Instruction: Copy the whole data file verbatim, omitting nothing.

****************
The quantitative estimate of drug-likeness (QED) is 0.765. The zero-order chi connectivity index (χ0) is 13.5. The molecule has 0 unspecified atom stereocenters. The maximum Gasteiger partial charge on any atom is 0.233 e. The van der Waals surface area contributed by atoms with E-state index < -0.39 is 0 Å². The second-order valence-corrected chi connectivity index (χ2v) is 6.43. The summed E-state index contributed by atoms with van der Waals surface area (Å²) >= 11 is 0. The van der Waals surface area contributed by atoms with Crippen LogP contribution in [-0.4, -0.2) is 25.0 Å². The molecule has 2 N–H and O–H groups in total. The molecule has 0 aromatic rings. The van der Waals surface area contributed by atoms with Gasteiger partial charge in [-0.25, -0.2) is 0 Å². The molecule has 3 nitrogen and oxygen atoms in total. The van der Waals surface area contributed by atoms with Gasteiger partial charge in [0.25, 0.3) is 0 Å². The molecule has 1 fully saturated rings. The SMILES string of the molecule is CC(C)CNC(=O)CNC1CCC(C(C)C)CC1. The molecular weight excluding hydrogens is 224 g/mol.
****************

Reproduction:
The quantitative estimate of drug-likeness (QED) is 0.765. The zero-order chi connectivity index (χ0) is 13.5. The molecule has 0 unspecified atom stereocenters. The maximum Gasteiger partial charge on any atom is 0.233 e. The van der Waals surface area contributed by atoms with E-state index < -0.39 is 0 Å². The second-order valence-corrected chi connectivity index (χ2v) is 6.43. The summed E-state index contributed by atoms with van der Waals surface area (Å²) >= 11 is 0. The van der Waals surface area contributed by atoms with Crippen LogP contribution in [-0.4, -0.2) is 25.0 Å². The molecule has 2 N–H and O–H groups in total. The molecule has 0 aromatic rings. The van der Waals surface area contributed by atoms with Gasteiger partial charge in [-0.25, -0.2) is 0 Å². The molecule has 3 nitrogen and oxygen atoms in total. The van der Waals surface area contributed by atoms with Gasteiger partial charge in [0.25, 0.3) is 0 Å². The molecule has 1 fully saturated rings. The SMILES string of the molecule is CC(C)CNC(=O)CNC1CCC(C(C)C)CC1. The molecular weight excluding hydrogens is 224 g/mol.